New Mexico Highlands University
/* Style Definitions */
font-size:12.0pt;”Times New Roman”;
mso-fareast-“Times New Roman”;
mso-bidi-“Times New Roman”;}
Chemistry Professor David Sammeth Participates in Global Sustainability Program
The program, co-sponsored by the National Renewable Energy Laboratory, explored global sustainability with a focus on climate change. Twenty national and international scientists, economists, social scientists, and policy makers presented at the program.
“The global scientific community is in agreement that human activity is causing climate change that will be very detrimental to our future,” Sammeth said. “Releasing carbon dioxide into the atmosphere heats up the earth and its oceans. Just a 2-degree increase in global temperature will have a profound, pervasive effect on the environment and our lives. For example, sea levels will rise, displacing people along coastlines. Also, known weather patterns will be dramatically altered.”
Speakers at the conference concluded that the planet has seen substantial, tangible climate change in the past century due to the burning of fossil fuel. The changes are scientifically documented in air temperatures, rainfall, ocean properties, land-ice, sea level, winds and storm tracks.
The speakers and ensuing discussion groups focused on the science of climate change and possible solutions.
For Sammeth, the most interesting, compelling speaker was Carlo Rubbio, a Nobel Prize winner in physics who has also served as director general for the CERN Council, a high-energy particle physics organization comprised of 20 European nations. The Italian-born Rubbio talked about the need for decarbonization and how to produce carbon-free fuels.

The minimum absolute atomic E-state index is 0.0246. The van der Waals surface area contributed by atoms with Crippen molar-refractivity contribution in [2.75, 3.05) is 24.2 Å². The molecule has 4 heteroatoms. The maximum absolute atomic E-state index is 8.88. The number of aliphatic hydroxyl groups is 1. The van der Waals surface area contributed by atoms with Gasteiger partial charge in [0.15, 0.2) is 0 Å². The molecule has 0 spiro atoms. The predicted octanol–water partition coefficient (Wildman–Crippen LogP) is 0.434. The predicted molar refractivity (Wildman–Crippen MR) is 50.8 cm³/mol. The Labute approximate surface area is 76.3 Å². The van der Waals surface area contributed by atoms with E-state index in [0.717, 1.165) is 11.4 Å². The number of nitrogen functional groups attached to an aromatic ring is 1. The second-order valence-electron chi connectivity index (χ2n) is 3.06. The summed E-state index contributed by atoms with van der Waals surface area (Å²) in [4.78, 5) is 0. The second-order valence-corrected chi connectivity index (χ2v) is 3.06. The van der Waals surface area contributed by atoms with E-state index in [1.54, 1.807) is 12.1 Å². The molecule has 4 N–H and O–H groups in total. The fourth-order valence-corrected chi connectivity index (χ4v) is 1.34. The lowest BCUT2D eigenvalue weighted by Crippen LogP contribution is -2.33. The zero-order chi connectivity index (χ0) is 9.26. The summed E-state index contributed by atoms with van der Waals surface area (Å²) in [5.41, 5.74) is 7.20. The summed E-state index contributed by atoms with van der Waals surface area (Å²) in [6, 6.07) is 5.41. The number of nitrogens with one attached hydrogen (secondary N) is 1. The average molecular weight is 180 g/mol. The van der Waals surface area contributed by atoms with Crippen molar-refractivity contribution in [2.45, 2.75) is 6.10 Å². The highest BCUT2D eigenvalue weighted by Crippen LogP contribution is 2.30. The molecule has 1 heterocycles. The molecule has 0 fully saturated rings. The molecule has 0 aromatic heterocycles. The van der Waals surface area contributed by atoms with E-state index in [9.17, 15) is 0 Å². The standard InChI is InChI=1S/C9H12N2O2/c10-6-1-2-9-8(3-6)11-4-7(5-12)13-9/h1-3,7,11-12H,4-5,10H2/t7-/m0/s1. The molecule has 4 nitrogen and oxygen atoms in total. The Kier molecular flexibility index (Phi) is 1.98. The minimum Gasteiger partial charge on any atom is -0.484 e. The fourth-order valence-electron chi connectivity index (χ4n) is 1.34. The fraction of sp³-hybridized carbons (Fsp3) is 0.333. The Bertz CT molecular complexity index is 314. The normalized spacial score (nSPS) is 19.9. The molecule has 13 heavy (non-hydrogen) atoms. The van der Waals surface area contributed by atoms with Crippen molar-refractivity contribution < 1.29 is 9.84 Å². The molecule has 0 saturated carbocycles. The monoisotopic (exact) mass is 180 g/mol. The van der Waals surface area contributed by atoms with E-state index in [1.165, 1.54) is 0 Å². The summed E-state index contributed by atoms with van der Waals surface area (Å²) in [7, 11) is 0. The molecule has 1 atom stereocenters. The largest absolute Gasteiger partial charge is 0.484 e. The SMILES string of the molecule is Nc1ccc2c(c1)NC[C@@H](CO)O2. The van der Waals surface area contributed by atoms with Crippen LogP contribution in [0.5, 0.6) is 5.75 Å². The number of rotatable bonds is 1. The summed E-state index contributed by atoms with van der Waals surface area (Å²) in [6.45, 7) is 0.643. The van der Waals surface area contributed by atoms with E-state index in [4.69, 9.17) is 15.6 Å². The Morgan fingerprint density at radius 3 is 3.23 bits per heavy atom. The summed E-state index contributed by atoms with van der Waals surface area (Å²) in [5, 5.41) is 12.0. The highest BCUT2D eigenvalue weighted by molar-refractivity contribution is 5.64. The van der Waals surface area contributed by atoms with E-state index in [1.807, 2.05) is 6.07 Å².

“We can’t continue to increase the carbon dioxide levels in our atmosphere,” Sammeth said. “We need to transition from a carbon-based energy supply coming from fossil fuels to a non-carbon fuel economy. For example, you can take natural gas, which is plentiful, and convert it to a usable fuel like methanol.”
Sammeth explains how this conversion works. Natural gas contains carbon and hydrogen. Removing the carbon from natural gas, and adding carbon dioxide, results in liquid methanol.
“It’s really exciting that you can take an environmental problem like carbon dioxide pollution and convert it to a usable fuel,” Sammeth said. “Using carbon dioxide that is already in the atmosphere to produce methanol means that burning methanol does not increase the amount of CO2 in the atmosphere. Methanol is already available at the pump so there’s an existing fuel distribution infrastructure.”
Sammeth said what he learned at the Santa Fe Institute’s summer program has applications for the classroom.
“I want my students to understand science in the context of their lives, and the institute’s program gave me more ways to teach that,” Sammeth said. “I also want my students to explore how to utilize information to make informed decisions as citizens in our society.”
Vice President for Academic Affairs Linda LaGrange said: “It’s an honor for the university that David Sammeth was selected to participate in this prestigious program focusing on such an important topic as global sustainability. I believe his participation will contribute positively to what he offers his students academically.”
Sammeth said that intellectually, the program at the Santa Fe Institute was the most stimulating two-week learning experience he has ever had.
“I was surrounded by interesting, creative, caring, passionate minds,” Sammeth said. “It showed me that there’s an amazing future ahead of us if we’re willing to pursue it.”
Sammeth said he wants to continue to work with the Santa Fe Institute on sustainability issues.
Sammeth has taught graduate and undergraduate chemistry courses at Highlands University since 1995 and heads the university’s laser laboratory. He earned his Ph.D. in physical chemistry from the University of Montana and did post-doctoral research work at the Massachusetts Institute of Technology.
Before joining the university’s faculty, Sammeth was a visiting professor at the University of Idaho and Whitworth College.
He has published extensively during his academic career. During his 14-year tenure at Highlands University, Sammeth has garnered numerous research grants totaling $2.7 million from the National Institutes of Health and others.
Sammeth’s research interests include photo-dynamic therapy for cancer patients, macular degeneration in the eyes, and optical dating of archaeological and geological materials.